This exposition conveys the final results of Anne Haaning's artistic research project Half Hidden, which she has been conducting as a PhD Candidate with Oslo National Academy of the Arts in collaboration with the Academy of Arts, UiT The Arctic University of Norway and the Norwegian Artistic Research Programme.
Through the prism of the mineral cryolite, extracted from Greenland by Denmark in the years 1857–1985, the project seeks to uncover hidden structures and histories imbedded in technology. It has done so by exploring analogical correspondences at a specific intersection of technology, myth and colonialism; the method it employs to this end is an investigation of the ontological context of digital image production.
Denmark extracted the rare mineral cryolite in Greenland between the mid nineteenth and the late twentieth centuries. Essential to the mass production of aluminium, cryolite proved critical for the shipbuilding and aviation industries during World Wars I and II. The mineral was so important that the cryolite mine was put under US administration during the German occupation of Denmark in World War II. But this history has been virtually erased from the collective memory and consciousness of the Danes. Today, the flooded mine is a scar in the Greenlandic landscape covered by a pervasive mirroring water plane concealing a significant part of the Danish-Greenlandic colonial history.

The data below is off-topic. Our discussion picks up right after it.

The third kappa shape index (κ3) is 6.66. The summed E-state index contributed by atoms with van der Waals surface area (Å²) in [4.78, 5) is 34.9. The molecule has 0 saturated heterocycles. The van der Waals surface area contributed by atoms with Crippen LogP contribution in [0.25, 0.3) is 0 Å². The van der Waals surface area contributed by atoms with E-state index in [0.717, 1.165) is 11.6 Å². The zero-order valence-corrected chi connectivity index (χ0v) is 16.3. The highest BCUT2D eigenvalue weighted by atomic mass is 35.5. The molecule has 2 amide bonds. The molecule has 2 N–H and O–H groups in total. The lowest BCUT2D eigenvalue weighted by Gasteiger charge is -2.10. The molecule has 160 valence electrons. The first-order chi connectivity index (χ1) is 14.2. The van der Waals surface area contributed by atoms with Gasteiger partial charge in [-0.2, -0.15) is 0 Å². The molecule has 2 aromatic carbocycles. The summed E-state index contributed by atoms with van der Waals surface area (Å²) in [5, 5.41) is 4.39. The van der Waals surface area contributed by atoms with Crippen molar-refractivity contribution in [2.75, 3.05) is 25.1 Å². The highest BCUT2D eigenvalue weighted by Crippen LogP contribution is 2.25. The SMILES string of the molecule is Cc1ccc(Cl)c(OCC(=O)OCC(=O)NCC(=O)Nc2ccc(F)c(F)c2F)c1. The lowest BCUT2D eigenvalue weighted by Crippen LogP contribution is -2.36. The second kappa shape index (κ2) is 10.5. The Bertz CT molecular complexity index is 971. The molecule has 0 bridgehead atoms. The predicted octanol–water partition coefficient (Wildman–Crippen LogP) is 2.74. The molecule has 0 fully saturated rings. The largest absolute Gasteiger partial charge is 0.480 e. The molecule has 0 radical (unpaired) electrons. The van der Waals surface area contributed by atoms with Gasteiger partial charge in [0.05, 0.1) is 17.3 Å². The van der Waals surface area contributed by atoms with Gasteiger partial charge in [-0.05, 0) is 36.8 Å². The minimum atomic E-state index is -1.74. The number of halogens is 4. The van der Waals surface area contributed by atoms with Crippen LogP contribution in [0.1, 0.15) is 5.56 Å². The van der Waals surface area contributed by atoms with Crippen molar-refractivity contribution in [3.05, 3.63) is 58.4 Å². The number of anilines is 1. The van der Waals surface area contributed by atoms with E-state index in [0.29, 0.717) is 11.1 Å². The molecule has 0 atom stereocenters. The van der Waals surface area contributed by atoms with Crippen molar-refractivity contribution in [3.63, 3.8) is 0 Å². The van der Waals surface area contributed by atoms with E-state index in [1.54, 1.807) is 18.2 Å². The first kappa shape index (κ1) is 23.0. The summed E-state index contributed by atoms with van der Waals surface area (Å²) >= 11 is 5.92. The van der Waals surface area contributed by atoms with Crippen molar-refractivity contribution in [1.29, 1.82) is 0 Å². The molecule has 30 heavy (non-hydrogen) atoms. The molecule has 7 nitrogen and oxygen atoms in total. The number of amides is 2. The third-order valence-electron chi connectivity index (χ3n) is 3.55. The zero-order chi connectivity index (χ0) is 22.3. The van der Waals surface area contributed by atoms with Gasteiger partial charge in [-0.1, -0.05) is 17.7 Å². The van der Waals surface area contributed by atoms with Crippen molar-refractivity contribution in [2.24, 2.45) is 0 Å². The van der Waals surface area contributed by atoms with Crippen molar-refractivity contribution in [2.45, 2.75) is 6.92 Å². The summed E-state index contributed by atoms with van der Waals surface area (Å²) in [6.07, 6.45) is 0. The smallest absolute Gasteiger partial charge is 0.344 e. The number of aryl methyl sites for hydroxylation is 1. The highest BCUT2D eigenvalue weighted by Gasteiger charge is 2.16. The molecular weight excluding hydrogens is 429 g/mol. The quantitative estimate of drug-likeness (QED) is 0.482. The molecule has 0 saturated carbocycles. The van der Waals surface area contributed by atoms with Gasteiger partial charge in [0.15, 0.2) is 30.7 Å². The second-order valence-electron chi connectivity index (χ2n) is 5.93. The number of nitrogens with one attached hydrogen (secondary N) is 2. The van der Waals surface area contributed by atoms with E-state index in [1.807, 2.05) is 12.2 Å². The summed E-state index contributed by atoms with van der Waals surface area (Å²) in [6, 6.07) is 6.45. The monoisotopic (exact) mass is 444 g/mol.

The Pinacoteca de São Paulo museum, managed by the State of São Paulo Culture and Creative Economy Department, presents from October 26, 2019, to February 16, 2020, the show Adrià Julià: Nem mesmo os mortos sobreviverão [Not Even the Dead Will Survive] — the first solo exhibition of the artist, born in Barcelona in 1974, to be held in Brazil. The show is curated by Fernanda Pitta, the museum’s curator, and artworks will be displayed on the courtyard and in two rooms adjoining the long-term exhibition of Pinacoteca’s collection, on the second floor of the museum building. The works call into question the implications of the techniques of replication, printing and authentication that directed the flow of images in the early days of photography.